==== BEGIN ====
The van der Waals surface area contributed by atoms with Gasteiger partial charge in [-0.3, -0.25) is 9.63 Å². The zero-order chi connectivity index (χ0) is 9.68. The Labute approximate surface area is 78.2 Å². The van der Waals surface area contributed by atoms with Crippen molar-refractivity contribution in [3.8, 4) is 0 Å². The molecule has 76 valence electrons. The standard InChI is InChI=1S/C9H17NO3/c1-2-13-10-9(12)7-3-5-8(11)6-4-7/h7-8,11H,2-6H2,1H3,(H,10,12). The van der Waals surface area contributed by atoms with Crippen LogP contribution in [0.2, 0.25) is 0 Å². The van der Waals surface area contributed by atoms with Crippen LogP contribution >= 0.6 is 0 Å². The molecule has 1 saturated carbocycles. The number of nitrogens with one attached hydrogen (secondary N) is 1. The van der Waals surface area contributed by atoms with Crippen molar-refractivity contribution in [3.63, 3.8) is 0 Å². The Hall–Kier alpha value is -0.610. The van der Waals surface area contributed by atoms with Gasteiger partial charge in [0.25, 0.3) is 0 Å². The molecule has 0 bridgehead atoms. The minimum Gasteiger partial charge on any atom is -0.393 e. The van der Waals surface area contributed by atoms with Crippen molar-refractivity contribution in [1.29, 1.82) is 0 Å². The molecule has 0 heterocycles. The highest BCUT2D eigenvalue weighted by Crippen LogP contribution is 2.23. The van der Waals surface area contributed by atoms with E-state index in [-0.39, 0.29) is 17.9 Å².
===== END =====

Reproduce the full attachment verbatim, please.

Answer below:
The van der Waals surface area contributed by atoms with Gasteiger partial charge in [-0.3, -0.25) is 9.63 Å². The zero-order chi connectivity index (χ0) is 9.68. The Labute approximate surface area is 78.2 Å². The van der Waals surface area contributed by atoms with Crippen molar-refractivity contribution in [3.8, 4) is 0 Å². The molecule has 76 valence electrons. The standard InChI is InChI=1S/C9H17NO3/c1-2-13-10-9(12)7-3-5-8(11)6-4-7/h7-8,11H,2-6H2,1H3,(H,10,12). The van der Waals surface area contributed by atoms with Crippen LogP contribution in [0.2, 0.25) is 0 Å². The van der Waals surface area contributed by atoms with Crippen LogP contribution >= 0.6 is 0 Å². The molecule has 1 saturated carbocycles. The number of nitrogens with one attached hydrogen (secondary N) is 1. The van der Waals surface area contributed by atoms with Crippen molar-refractivity contribution in [3.63, 3.8) is 0 Å². The Hall–Kier alpha value is -0.610. The van der Waals surface area contributed by atoms with Gasteiger partial charge in [0.25, 0.3) is 0 Å². The molecule has 0 bridgehead atoms. The minimum Gasteiger partial charge on any atom is -0.393 e. The van der Waals surface area contributed by atoms with Crippen molar-refractivity contribution in [1.29, 1.82) is 0 Å². The molecule has 0 heterocycles. The highest BCUT2D eigenvalue weighted by Crippen LogP contribution is 2.23. The van der Waals surface area contributed by atoms with E-state index in [-0.39, 0.29) is 17.9 Å².